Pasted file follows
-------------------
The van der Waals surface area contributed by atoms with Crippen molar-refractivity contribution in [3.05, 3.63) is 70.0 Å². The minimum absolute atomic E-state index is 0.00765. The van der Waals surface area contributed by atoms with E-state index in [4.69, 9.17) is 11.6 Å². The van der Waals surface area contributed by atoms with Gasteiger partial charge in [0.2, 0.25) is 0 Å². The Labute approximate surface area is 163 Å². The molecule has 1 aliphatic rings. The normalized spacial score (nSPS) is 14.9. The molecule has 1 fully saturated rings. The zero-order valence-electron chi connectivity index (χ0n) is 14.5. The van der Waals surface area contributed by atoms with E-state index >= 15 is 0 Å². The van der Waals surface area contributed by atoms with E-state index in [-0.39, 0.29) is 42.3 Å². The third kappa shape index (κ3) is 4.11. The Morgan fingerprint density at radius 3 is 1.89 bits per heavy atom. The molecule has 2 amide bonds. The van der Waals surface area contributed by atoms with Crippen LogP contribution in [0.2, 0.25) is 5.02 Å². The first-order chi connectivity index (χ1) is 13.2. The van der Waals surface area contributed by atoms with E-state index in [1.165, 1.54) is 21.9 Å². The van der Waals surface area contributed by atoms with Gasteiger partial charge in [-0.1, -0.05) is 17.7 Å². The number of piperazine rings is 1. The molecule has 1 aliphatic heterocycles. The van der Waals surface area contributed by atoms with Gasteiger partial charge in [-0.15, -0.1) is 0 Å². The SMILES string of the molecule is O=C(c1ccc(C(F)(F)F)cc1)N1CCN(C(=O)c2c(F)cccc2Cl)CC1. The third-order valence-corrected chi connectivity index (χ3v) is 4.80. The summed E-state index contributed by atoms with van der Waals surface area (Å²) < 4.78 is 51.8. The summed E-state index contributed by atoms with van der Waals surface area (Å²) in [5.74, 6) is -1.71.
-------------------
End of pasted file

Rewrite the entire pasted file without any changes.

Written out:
The van der Waals surface area contributed by atoms with Crippen molar-refractivity contribution in [3.05, 3.63) is 70.0 Å². The minimum absolute atomic E-state index is 0.00765. The van der Waals surface area contributed by atoms with E-state index in [4.69, 9.17) is 11.6 Å². The van der Waals surface area contributed by atoms with Gasteiger partial charge in [0.2, 0.25) is 0 Å². The Labute approximate surface area is 163 Å². The molecule has 1 aliphatic rings. The normalized spacial score (nSPS) is 14.9. The molecule has 1 fully saturated rings. The zero-order valence-electron chi connectivity index (χ0n) is 14.5. The van der Waals surface area contributed by atoms with E-state index >= 15 is 0 Å². The van der Waals surface area contributed by atoms with E-state index in [-0.39, 0.29) is 42.3 Å². The third kappa shape index (κ3) is 4.11. The Morgan fingerprint density at radius 3 is 1.89 bits per heavy atom. The molecule has 2 amide bonds. The van der Waals surface area contributed by atoms with Crippen LogP contribution in [0.2, 0.25) is 5.02 Å². The first-order chi connectivity index (χ1) is 13.2. The van der Waals surface area contributed by atoms with E-state index in [1.165, 1.54) is 21.9 Å². The van der Waals surface area contributed by atoms with Gasteiger partial charge in [-0.1, -0.05) is 17.7 Å². The number of piperazine rings is 1. The molecule has 1 aliphatic heterocycles. The van der Waals surface area contributed by atoms with Gasteiger partial charge in [-0.15, -0.1) is 0 Å². The SMILES string of the molecule is O=C(c1ccc(C(F)(F)F)cc1)N1CCN(C(=O)c2c(F)cccc2Cl)CC1. The third-order valence-corrected chi connectivity index (χ3v) is 4.80. The summed E-state index contributed by atoms with van der Waals surface area (Å²) < 4.78 is 51.8. The summed E-state index contributed by atoms with van der Waals surface area (Å²) in [5.74, 6) is -1.71.